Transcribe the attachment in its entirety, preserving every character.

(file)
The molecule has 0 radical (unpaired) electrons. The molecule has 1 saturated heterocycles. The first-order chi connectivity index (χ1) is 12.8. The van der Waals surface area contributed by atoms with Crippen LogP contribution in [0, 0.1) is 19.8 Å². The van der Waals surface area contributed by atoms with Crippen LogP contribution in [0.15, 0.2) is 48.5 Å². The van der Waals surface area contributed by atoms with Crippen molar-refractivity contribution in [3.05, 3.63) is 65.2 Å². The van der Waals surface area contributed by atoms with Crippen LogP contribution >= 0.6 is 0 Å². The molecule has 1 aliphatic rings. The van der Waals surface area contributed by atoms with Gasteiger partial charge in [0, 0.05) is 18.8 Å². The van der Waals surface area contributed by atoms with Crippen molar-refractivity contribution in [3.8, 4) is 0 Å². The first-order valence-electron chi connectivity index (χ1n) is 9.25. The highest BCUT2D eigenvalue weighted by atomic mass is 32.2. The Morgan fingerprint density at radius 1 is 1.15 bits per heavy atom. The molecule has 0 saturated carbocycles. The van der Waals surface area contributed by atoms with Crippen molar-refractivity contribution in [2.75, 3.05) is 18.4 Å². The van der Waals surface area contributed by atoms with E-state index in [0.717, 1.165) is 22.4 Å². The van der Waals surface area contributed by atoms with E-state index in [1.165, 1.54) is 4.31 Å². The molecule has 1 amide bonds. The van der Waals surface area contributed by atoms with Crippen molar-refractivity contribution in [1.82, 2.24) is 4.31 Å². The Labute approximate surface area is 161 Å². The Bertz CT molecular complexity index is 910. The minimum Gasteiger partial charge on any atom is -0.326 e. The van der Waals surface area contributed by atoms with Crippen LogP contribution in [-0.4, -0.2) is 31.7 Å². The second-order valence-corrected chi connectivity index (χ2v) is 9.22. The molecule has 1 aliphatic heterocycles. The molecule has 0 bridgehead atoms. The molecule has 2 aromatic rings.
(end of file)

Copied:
The molecule has 0 radical (unpaired) electrons. The molecule has 1 saturated heterocycles. The first-order chi connectivity index (χ1) is 12.8. The van der Waals surface area contributed by atoms with Crippen LogP contribution in [0, 0.1) is 19.8 Å². The van der Waals surface area contributed by atoms with Crippen LogP contribution in [0.15, 0.2) is 48.5 Å². The van der Waals surface area contributed by atoms with Crippen molar-refractivity contribution in [3.05, 3.63) is 65.2 Å². The van der Waals surface area contributed by atoms with Crippen LogP contribution >= 0.6 is 0 Å². The molecule has 1 aliphatic rings. The van der Waals surface area contributed by atoms with Gasteiger partial charge in [0, 0.05) is 18.8 Å². The van der Waals surface area contributed by atoms with Crippen molar-refractivity contribution in [3.8, 4) is 0 Å². The first-order valence-electron chi connectivity index (χ1n) is 9.25. The highest BCUT2D eigenvalue weighted by atomic mass is 32.2. The Morgan fingerprint density at radius 1 is 1.15 bits per heavy atom. The molecule has 0 saturated carbocycles. The van der Waals surface area contributed by atoms with Crippen molar-refractivity contribution in [2.75, 3.05) is 18.4 Å². The van der Waals surface area contributed by atoms with E-state index in [0.717, 1.165) is 22.4 Å². The van der Waals surface area contributed by atoms with E-state index in [1.165, 1.54) is 4.31 Å². The molecule has 1 amide bonds. The van der Waals surface area contributed by atoms with Crippen molar-refractivity contribution in [1.82, 2.24) is 4.31 Å². The Labute approximate surface area is 161 Å². The Bertz CT molecular complexity index is 910. The minimum Gasteiger partial charge on any atom is -0.326 e. The van der Waals surface area contributed by atoms with Crippen LogP contribution in [-0.4, -0.2) is 31.7 Å². The second-order valence-corrected chi connectivity index (χ2v) is 9.22. The molecule has 1 aliphatic heterocycles. The molecule has 0 bridgehead atoms. The molecule has 2 aromatic rings.